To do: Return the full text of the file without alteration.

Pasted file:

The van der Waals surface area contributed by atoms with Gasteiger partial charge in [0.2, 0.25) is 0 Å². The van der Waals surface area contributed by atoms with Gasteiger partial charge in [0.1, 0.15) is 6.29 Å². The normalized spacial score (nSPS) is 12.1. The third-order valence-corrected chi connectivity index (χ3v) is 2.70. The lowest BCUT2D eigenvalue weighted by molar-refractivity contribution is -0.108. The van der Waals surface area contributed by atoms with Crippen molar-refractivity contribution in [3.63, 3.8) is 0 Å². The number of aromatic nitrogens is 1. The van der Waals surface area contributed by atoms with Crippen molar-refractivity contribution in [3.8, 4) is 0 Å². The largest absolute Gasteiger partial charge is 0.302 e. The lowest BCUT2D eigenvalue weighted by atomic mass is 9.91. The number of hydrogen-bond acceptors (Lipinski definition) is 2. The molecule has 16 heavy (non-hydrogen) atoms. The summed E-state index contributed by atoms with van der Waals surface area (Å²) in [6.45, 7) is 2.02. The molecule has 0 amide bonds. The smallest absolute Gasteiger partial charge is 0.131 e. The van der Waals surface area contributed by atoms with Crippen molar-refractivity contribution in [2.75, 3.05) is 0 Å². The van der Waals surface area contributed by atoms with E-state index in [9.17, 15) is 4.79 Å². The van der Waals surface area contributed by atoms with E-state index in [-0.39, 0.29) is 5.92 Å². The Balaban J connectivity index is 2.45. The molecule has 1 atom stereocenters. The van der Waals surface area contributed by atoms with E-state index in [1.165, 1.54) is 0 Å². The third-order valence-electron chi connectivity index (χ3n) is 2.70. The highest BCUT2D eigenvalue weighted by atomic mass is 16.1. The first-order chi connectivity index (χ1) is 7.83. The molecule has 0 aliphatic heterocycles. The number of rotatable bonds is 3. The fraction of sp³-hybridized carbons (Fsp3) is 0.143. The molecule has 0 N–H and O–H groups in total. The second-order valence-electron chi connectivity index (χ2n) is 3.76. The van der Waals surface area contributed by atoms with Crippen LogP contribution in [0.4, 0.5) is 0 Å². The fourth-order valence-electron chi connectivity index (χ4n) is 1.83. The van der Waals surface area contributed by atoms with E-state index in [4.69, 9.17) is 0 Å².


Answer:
The van der Waals surface area contributed by atoms with Gasteiger partial charge in [0.2, 0.25) is 0 Å². The van der Waals surface area contributed by atoms with Gasteiger partial charge in [0.1, 0.15) is 6.29 Å². The normalized spacial score (nSPS) is 12.1. The third-order valence-corrected chi connectivity index (χ3v) is 2.70. The lowest BCUT2D eigenvalue weighted by molar-refractivity contribution is -0.108. The van der Waals surface area contributed by atoms with Crippen molar-refractivity contribution in [3.63, 3.8) is 0 Å². The number of aromatic nitrogens is 1. The van der Waals surface area contributed by atoms with Crippen molar-refractivity contribution in [3.8, 4) is 0 Å². The largest absolute Gasteiger partial charge is 0.302 e. The lowest BCUT2D eigenvalue weighted by atomic mass is 9.91. The number of hydrogen-bond acceptors (Lipinski definition) is 2. The molecule has 16 heavy (non-hydrogen) atoms. The summed E-state index contributed by atoms with van der Waals surface area (Å²) in [6.45, 7) is 2.02. The molecule has 0 amide bonds. The smallest absolute Gasteiger partial charge is 0.131 e. The van der Waals surface area contributed by atoms with Crippen molar-refractivity contribution in [2.75, 3.05) is 0 Å². The van der Waals surface area contributed by atoms with E-state index in [9.17, 15) is 4.79 Å². The van der Waals surface area contributed by atoms with E-state index in [-0.39, 0.29) is 5.92 Å². The Balaban J connectivity index is 2.45. The molecule has 1 atom stereocenters. The van der Waals surface area contributed by atoms with E-state index in [1.165, 1.54) is 0 Å². The third-order valence-electron chi connectivity index (χ3n) is 2.70. The highest BCUT2D eigenvalue weighted by atomic mass is 16.1. The first-order chi connectivity index (χ1) is 7.83. The molecule has 0 aliphatic heterocycles. The number of rotatable bonds is 3. The fraction of sp³-hybridized carbons (Fsp3) is 0.143. The molecule has 0 N–H and O–H groups in total. The second-order valence-electron chi connectivity index (χ2n) is 3.76. The van der Waals surface area contributed by atoms with Crippen LogP contribution in [0.4, 0.5) is 0 Å². The fourth-order valence-electron chi connectivity index (χ4n) is 1.83. The van der Waals surface area contributed by atoms with E-state index in [4.69, 9.17) is 0 Å².